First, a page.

Landscape Ornaments

There are many landscape ornaments growing locally around us.  Your landscape is an excellent way to show off nature's decorations throughout the year.  Flowers possess seed heads that dry; you can Espalier up against a brick wall letting the  plant berries be accents.  Just seeing the berries of winter make people feel good.

Lots of money is spent annually on commercial decorations.  Bring nature's beauty indoors.  You can lay holly branches on a hearth, dresser, or table.  Collect clusters of Nandina or Pyracantha berries and place them in bowls for a beautiful effect.  Grapevines wound tightly give us the universal circle wreath that is so popular to display.  Wire the berries to the wreath and match  with a ribbon.

Involve your family while you gather and collect ornaments.  Identify your favorites and set out on a quest to find them.  This is especially good, because children love to identify and gather plant material.  Bring your findings back and decorate highly visible areas of your home to remind you of your outings.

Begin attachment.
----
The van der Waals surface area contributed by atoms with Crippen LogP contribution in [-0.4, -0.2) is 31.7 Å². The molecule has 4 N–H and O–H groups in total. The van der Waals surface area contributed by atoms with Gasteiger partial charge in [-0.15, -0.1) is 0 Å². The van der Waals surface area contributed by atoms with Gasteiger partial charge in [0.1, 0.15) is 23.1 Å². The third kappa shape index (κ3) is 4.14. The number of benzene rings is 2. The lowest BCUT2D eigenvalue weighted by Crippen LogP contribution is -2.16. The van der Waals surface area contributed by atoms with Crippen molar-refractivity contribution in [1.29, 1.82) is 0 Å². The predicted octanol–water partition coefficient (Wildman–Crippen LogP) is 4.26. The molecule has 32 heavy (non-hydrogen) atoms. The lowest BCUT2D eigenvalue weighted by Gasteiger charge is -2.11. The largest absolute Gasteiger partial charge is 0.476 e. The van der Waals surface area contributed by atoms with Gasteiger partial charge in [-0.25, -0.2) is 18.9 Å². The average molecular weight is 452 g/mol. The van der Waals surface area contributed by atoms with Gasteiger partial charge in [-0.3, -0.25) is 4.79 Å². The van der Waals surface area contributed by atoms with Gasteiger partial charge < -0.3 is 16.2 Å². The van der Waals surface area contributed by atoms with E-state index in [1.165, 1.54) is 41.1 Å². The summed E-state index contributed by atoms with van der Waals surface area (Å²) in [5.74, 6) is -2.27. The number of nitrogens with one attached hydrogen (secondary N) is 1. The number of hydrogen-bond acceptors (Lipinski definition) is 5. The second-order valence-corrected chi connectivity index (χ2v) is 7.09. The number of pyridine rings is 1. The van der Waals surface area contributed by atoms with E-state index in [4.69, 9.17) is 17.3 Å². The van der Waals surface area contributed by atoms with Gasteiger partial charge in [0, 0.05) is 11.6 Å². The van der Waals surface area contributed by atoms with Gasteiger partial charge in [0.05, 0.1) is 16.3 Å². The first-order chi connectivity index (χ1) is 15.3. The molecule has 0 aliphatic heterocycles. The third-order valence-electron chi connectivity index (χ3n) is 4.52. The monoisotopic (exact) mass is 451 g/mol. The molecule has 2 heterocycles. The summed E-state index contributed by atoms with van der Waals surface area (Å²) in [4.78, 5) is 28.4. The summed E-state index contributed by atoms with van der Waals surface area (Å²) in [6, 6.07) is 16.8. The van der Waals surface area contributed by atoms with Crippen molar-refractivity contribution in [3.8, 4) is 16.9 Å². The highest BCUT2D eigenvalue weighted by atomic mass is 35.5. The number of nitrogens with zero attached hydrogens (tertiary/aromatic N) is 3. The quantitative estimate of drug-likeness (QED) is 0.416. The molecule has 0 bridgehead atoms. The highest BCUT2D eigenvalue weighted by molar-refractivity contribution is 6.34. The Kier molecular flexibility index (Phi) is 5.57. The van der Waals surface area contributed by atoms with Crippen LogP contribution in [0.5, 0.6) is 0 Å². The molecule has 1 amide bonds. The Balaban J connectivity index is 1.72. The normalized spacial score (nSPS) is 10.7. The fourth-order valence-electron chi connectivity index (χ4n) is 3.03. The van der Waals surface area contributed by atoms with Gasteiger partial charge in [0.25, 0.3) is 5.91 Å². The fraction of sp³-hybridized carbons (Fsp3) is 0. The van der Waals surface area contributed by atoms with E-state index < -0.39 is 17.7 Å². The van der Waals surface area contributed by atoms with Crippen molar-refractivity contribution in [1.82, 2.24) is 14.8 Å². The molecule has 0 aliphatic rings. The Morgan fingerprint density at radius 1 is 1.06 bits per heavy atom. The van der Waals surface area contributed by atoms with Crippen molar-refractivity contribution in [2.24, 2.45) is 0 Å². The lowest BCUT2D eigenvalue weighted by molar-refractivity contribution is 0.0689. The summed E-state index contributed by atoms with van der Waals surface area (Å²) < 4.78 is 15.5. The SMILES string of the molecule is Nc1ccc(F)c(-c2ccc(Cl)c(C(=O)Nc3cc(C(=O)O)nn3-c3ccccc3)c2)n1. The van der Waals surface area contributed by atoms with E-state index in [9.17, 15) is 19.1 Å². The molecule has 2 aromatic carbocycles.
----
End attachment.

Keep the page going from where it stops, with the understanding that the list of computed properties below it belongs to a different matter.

Suggestions to make your natural decorations last longer are drying flowers in silica sand or borax.  Spray them with a wilt proof product or surfactant.  Once ornaments are picked they only last a couple of weeks, do not expect them to last much longer.  They will naturally preserve in nature.  Pick a new crop through the season to freshen up decorating.

There are ten local favorites available for ornaments that maybe are found in your own landscape. Sumac has bright, flame-red leaves in fall and triangle-shaped, red seed heads at the tip.  Beauty Berry and French Mulberry have violet purple clusters of berries in fall after leaves have dropped.  Grapevines are commonly used for wreaths or tightly rolled for baskets.  Moonseed vine, with its bright red berries on an evergreen vine, and heart shaped leaves.  Several varieties of hollies do well locally.  You can cut branches off and wire them together to form garlands.    Coneflowers including; Blackeyed Susans, purple Coneflower, and Mexican hat; all have excellent naturally dried seed heads.  Possum Haw Holly a deciduous Youpon with red berries on branches after leaves have fallen.  Nandina has an excellent  fall look with its orange berries and red fall color on the leaves.  Pyracantha grows beautiful red berries, but beware, this is a thorny plant.  Indian Hawthorne has rich, dark-purple berries, be sure to spray with a fungicide during flowering to assure an abundance of berries.

The best thing about  these landscape ornaments is that they can be collected locally.  Once established in landscape, plants will have enough  ornaments to supply your landscape and home with natural beauty.